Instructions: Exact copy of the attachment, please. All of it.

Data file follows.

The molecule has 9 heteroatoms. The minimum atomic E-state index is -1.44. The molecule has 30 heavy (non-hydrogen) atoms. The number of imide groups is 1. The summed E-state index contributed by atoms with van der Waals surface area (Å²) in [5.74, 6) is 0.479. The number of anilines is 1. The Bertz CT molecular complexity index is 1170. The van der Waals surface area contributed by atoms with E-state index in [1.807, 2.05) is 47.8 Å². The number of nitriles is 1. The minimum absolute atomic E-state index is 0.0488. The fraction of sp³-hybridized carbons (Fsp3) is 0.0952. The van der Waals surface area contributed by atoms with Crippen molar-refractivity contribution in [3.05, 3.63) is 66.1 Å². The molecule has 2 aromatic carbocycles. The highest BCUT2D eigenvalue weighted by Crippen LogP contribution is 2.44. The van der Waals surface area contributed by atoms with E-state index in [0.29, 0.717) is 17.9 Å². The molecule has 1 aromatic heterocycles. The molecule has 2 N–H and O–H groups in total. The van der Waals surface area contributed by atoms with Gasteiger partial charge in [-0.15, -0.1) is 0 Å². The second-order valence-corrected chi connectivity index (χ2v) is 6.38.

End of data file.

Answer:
The molecule has 9 heteroatoms. The minimum atomic E-state index is -1.44. The molecule has 30 heavy (non-hydrogen) atoms. The number of imide groups is 1. The summed E-state index contributed by atoms with van der Waals surface area (Å²) in [5.74, 6) is 0.479. The number of anilines is 1. The Bertz CT molecular complexity index is 1170. The van der Waals surface area contributed by atoms with E-state index in [1.807, 2.05) is 47.8 Å². The number of nitriles is 1. The minimum absolute atomic E-state index is 0.0488. The fraction of sp³-hybridized carbons (Fsp3) is 0.0952. The van der Waals surface area contributed by atoms with Crippen molar-refractivity contribution in [3.05, 3.63) is 66.1 Å². The molecule has 2 aromatic carbocycles. The highest BCUT2D eigenvalue weighted by Crippen LogP contribution is 2.44. The van der Waals surface area contributed by atoms with E-state index in [0.29, 0.717) is 17.9 Å². The molecule has 1 aromatic heterocycles. The molecule has 2 N–H and O–H groups in total. The van der Waals surface area contributed by atoms with Gasteiger partial charge in [-0.15, -0.1) is 0 Å². The second-order valence-corrected chi connectivity index (χ2v) is 6.38.